During our enthusiastic drive over twisting roads in southern Michigan, we learned that the chassis of the 2010 Cadillac SRX is stiff, which means the shock absorbers and springs can be tuned more softly, delivering a comfortable, though still responsive ride. Two suspensions are offered: the standard tune and the optional FE3 that features Continuous Damping Control, aka an active suspension that reads and adjusts every two milliseconds. The SRX's ride, even with 20-inch wheels, is smooth. Better yet, steering response is more akin to a sport sedan than what you'd experience in many other crossovers, including the Lexus RX 350. Our only complaint is that at high engine speeds (over 6,000 rpm), the engine is too loud for this level of luxury vehicle. At all other engine speeds, the engine is appropriately quiet and plenty powerful.

The 2010 SRX features numerous electronic gadgets and systems. Highlights include adaptive forward lighting that swivels the headlamps in sync with vehicle steering; a power liftgate with adjustable height setting (it won't hit your garage door if opened while parked inside); an integrated hard disc drive for audio storage; and a dual-screen video system for rear entertainment. Bluetooth compatibility is standard, as is OnStar's turn-by-turn navigation service for buyers who do not opt for the car's navigation system option.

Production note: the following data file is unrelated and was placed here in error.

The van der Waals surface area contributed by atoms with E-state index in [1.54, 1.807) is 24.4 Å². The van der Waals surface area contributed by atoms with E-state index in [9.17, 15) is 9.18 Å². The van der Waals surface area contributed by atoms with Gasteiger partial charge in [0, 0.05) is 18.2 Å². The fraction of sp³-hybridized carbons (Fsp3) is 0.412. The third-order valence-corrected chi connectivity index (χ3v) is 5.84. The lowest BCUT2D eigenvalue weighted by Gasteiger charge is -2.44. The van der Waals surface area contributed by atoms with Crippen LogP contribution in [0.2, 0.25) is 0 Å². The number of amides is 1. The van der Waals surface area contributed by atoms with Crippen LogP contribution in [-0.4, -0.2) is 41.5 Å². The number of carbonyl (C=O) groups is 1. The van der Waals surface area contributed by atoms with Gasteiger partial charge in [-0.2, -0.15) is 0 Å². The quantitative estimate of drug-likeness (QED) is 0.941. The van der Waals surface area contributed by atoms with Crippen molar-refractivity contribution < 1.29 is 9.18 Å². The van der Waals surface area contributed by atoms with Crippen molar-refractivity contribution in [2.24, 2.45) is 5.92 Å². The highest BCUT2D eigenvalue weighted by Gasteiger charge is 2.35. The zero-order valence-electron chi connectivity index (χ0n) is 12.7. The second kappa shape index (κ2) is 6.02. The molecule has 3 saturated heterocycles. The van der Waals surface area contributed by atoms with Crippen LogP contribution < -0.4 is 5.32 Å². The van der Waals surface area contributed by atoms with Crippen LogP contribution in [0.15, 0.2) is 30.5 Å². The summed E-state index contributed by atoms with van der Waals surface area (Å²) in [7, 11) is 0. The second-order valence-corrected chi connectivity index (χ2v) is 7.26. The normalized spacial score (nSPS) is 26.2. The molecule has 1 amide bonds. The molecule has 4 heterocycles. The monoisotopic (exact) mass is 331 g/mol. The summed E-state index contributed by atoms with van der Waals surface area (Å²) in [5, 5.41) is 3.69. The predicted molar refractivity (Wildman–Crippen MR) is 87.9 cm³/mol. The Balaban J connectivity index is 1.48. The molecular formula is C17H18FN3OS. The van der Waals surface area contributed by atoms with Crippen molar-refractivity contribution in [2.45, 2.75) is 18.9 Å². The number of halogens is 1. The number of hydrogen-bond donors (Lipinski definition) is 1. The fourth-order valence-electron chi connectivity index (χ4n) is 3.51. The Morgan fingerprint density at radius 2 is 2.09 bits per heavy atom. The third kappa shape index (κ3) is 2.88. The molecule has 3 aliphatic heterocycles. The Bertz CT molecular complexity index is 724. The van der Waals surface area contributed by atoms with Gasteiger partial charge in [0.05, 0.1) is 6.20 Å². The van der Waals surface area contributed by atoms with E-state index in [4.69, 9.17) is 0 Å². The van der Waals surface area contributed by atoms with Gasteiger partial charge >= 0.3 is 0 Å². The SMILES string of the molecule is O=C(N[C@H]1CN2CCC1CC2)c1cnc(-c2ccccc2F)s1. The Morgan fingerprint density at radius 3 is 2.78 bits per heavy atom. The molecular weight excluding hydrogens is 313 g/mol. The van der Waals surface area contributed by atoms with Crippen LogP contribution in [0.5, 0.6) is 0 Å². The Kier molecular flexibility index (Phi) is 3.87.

The 2010 Cadillac SRX carries all of the safety equipment one expects in a premium crossover: standard head-curtain side airbags, front seat-mounted side airbags, safety belts with dual pretensioners and load limiters, and OnStar. The SRX also introduces the use of Martensitic steel, one of the strongest available. It helps protect against intrusion during a side impact, while also maintaining the structure during front and rear crashes. The SRX hasn't been tested by the government or the IIHS, but we'll keep you posted on results as these tests are completed.